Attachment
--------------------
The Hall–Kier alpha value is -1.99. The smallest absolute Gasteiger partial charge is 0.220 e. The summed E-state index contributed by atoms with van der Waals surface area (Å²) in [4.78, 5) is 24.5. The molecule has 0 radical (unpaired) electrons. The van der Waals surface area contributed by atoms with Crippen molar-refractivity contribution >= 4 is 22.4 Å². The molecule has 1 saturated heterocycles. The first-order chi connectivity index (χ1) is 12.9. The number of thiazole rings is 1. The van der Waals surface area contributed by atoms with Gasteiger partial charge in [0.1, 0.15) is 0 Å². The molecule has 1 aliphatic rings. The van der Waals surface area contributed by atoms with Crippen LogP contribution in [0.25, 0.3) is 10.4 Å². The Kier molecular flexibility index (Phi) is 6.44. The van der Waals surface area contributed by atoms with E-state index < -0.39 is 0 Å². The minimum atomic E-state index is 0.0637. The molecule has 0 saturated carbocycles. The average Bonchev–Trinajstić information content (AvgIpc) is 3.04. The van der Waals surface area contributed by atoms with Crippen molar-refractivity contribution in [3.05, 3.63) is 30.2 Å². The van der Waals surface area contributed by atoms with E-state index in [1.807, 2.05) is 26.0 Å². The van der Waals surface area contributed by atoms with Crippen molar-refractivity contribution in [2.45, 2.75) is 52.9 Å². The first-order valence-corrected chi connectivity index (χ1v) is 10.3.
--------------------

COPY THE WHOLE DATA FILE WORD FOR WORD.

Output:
The Hall–Kier alpha value is -1.99. The smallest absolute Gasteiger partial charge is 0.220 e. The summed E-state index contributed by atoms with van der Waals surface area (Å²) in [4.78, 5) is 24.5. The molecule has 0 radical (unpaired) electrons. The van der Waals surface area contributed by atoms with Crippen molar-refractivity contribution >= 4 is 22.4 Å². The molecule has 1 saturated heterocycles. The first-order chi connectivity index (χ1) is 12.9. The number of thiazole rings is 1. The van der Waals surface area contributed by atoms with Gasteiger partial charge in [0.1, 0.15) is 0 Å². The molecule has 1 aliphatic rings. The van der Waals surface area contributed by atoms with Crippen LogP contribution in [0.25, 0.3) is 10.4 Å². The Kier molecular flexibility index (Phi) is 6.44. The van der Waals surface area contributed by atoms with E-state index < -0.39 is 0 Å². The minimum atomic E-state index is 0.0637. The molecule has 0 saturated carbocycles. The average Bonchev–Trinajstić information content (AvgIpc) is 3.04. The van der Waals surface area contributed by atoms with Crippen molar-refractivity contribution in [3.05, 3.63) is 30.2 Å². The van der Waals surface area contributed by atoms with E-state index in [1.807, 2.05) is 26.0 Å². The van der Waals surface area contributed by atoms with Crippen molar-refractivity contribution in [2.45, 2.75) is 52.9 Å². The first-order valence-corrected chi connectivity index (χ1v) is 10.3.